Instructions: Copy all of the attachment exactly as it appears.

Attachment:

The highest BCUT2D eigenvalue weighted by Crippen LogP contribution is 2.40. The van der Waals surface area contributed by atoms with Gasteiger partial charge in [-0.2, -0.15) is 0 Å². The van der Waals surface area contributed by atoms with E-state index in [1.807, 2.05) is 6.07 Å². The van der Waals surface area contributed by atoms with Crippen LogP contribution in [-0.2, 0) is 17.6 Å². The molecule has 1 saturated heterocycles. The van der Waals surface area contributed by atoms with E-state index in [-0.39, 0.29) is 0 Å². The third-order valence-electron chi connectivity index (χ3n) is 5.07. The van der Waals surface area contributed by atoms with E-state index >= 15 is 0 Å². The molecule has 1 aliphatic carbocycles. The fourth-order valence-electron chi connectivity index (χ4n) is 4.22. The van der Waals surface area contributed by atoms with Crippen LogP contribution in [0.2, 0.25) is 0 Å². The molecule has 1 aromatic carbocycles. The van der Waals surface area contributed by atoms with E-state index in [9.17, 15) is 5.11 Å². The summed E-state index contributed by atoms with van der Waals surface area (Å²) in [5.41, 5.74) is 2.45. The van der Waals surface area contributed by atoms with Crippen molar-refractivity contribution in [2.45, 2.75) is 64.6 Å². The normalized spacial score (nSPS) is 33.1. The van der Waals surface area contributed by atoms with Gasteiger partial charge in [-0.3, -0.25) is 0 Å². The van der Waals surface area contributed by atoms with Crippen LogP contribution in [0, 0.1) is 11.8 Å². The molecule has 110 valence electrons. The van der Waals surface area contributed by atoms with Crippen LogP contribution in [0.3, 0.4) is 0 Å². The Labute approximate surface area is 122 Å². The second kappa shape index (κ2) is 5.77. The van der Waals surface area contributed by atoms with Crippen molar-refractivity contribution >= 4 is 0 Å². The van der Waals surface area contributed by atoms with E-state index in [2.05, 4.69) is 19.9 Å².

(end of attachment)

The highest BCUT2D eigenvalue weighted by Crippen LogP contribution is 2.40. The van der Waals surface area contributed by atoms with Gasteiger partial charge in [-0.2, -0.15) is 0 Å². The van der Waals surface area contributed by atoms with E-state index in [1.807, 2.05) is 6.07 Å². The van der Waals surface area contributed by atoms with Crippen LogP contribution in [-0.2, 0) is 17.6 Å². The molecule has 1 saturated heterocycles. The van der Waals surface area contributed by atoms with E-state index in [-0.39, 0.29) is 0 Å². The third-order valence-electron chi connectivity index (χ3n) is 5.07. The van der Waals surface area contributed by atoms with E-state index >= 15 is 0 Å². The molecule has 1 aliphatic carbocycles. The fourth-order valence-electron chi connectivity index (χ4n) is 4.22. The van der Waals surface area contributed by atoms with Crippen LogP contribution in [0.2, 0.25) is 0 Å². The molecule has 1 aromatic carbocycles. The van der Waals surface area contributed by atoms with E-state index in [9.17, 15) is 5.11 Å². The summed E-state index contributed by atoms with van der Waals surface area (Å²) in [5.41, 5.74) is 2.45. The van der Waals surface area contributed by atoms with Crippen molar-refractivity contribution in [2.45, 2.75) is 64.6 Å². The normalized spacial score (nSPS) is 33.1. The van der Waals surface area contributed by atoms with Gasteiger partial charge in [-0.3, -0.25) is 0 Å². The van der Waals surface area contributed by atoms with Crippen LogP contribution in [0, 0.1) is 11.8 Å². The molecule has 110 valence electrons. The van der Waals surface area contributed by atoms with Crippen LogP contribution in [0.3, 0.4) is 0 Å². The Labute approximate surface area is 122 Å². The second kappa shape index (κ2) is 5.77. The van der Waals surface area contributed by atoms with Crippen molar-refractivity contribution >= 4 is 0 Å². The van der Waals surface area contributed by atoms with E-state index in [2.05, 4.69) is 19.9 Å².